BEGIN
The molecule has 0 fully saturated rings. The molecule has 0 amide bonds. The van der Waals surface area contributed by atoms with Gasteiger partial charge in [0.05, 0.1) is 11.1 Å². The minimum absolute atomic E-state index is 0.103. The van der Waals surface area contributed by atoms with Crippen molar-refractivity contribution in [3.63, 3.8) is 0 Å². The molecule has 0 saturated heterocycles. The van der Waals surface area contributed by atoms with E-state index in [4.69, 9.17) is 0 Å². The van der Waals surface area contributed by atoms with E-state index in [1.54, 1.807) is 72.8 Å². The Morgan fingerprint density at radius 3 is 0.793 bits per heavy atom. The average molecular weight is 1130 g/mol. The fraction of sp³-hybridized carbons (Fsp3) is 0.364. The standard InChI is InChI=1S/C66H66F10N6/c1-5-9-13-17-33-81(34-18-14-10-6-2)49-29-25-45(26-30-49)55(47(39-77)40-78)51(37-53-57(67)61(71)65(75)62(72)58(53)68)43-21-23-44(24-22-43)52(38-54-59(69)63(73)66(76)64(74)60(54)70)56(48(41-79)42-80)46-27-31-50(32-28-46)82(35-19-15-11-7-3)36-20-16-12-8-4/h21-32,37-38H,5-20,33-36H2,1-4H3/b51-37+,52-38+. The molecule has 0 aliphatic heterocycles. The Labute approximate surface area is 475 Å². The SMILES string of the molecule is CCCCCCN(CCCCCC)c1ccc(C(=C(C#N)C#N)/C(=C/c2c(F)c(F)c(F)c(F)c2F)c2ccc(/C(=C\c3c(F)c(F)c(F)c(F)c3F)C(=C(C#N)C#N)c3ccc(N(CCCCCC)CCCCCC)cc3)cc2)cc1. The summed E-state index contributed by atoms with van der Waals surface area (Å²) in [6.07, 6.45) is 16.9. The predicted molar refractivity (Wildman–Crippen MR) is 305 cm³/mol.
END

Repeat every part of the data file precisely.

The molecule has 0 fully saturated rings. The molecule has 0 amide bonds. The van der Waals surface area contributed by atoms with Gasteiger partial charge in [0.05, 0.1) is 11.1 Å². The minimum absolute atomic E-state index is 0.103. The van der Waals surface area contributed by atoms with Crippen molar-refractivity contribution in [3.63, 3.8) is 0 Å². The molecule has 0 saturated heterocycles. The van der Waals surface area contributed by atoms with E-state index in [4.69, 9.17) is 0 Å². The van der Waals surface area contributed by atoms with E-state index in [1.54, 1.807) is 72.8 Å². The Morgan fingerprint density at radius 3 is 0.793 bits per heavy atom. The average molecular weight is 1130 g/mol. The fraction of sp³-hybridized carbons (Fsp3) is 0.364. The standard InChI is InChI=1S/C66H66F10N6/c1-5-9-13-17-33-81(34-18-14-10-6-2)49-29-25-45(26-30-49)55(47(39-77)40-78)51(37-53-57(67)61(71)65(75)62(72)58(53)68)43-21-23-44(24-22-43)52(38-54-59(69)63(73)66(76)64(74)60(54)70)56(48(41-79)42-80)46-27-31-50(32-28-46)82(35-19-15-11-7-3)36-20-16-12-8-4/h21-32,37-38H,5-20,33-36H2,1-4H3/b51-37+,52-38+. The molecule has 0 aliphatic heterocycles. The Labute approximate surface area is 475 Å². The SMILES string of the molecule is CCCCCCN(CCCCCC)c1ccc(C(=C(C#N)C#N)/C(=C/c2c(F)c(F)c(F)c(F)c2F)c2ccc(/C(=C\c3c(F)c(F)c(F)c(F)c3F)C(=C(C#N)C#N)c3ccc(N(CCCCCC)CCCCCC)cc3)cc2)cc1. The summed E-state index contributed by atoms with van der Waals surface area (Å²) in [6.07, 6.45) is 16.9. The predicted molar refractivity (Wildman–Crippen MR) is 305 cm³/mol.